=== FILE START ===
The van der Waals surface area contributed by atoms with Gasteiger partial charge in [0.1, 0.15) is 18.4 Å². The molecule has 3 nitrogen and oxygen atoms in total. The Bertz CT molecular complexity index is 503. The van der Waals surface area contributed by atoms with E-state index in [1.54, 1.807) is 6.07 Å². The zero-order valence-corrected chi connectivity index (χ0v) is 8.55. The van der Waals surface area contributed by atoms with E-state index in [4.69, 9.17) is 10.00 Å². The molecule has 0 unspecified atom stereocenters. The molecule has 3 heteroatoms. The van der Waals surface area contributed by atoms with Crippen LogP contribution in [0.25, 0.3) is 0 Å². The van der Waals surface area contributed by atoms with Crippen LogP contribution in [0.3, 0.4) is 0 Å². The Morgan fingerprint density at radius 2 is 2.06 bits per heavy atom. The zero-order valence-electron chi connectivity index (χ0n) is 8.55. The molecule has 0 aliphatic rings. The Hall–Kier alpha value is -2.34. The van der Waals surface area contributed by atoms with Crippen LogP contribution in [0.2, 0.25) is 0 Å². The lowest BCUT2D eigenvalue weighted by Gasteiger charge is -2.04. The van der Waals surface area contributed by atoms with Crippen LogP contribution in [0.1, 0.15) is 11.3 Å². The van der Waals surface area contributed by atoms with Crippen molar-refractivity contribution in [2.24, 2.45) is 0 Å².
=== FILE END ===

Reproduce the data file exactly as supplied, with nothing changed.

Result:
The van der Waals surface area contributed by atoms with Gasteiger partial charge in [0.1, 0.15) is 18.4 Å². The molecule has 3 nitrogen and oxygen atoms in total. The Bertz CT molecular complexity index is 503. The van der Waals surface area contributed by atoms with E-state index in [1.54, 1.807) is 6.07 Å². The zero-order valence-corrected chi connectivity index (χ0v) is 8.55. The van der Waals surface area contributed by atoms with E-state index in [4.69, 9.17) is 10.00 Å². The molecule has 0 unspecified atom stereocenters. The molecule has 3 heteroatoms. The van der Waals surface area contributed by atoms with Crippen LogP contribution in [0.25, 0.3) is 0 Å². The van der Waals surface area contributed by atoms with Crippen LogP contribution in [0.3, 0.4) is 0 Å². The Morgan fingerprint density at radius 2 is 2.06 bits per heavy atom. The zero-order valence-electron chi connectivity index (χ0n) is 8.55. The molecule has 0 aliphatic rings. The Hall–Kier alpha value is -2.34. The van der Waals surface area contributed by atoms with Crippen LogP contribution in [0.2, 0.25) is 0 Å². The lowest BCUT2D eigenvalue weighted by Gasteiger charge is -2.04. The van der Waals surface area contributed by atoms with Crippen LogP contribution in [0.1, 0.15) is 11.3 Å². The van der Waals surface area contributed by atoms with Crippen molar-refractivity contribution in [2.24, 2.45) is 0 Å².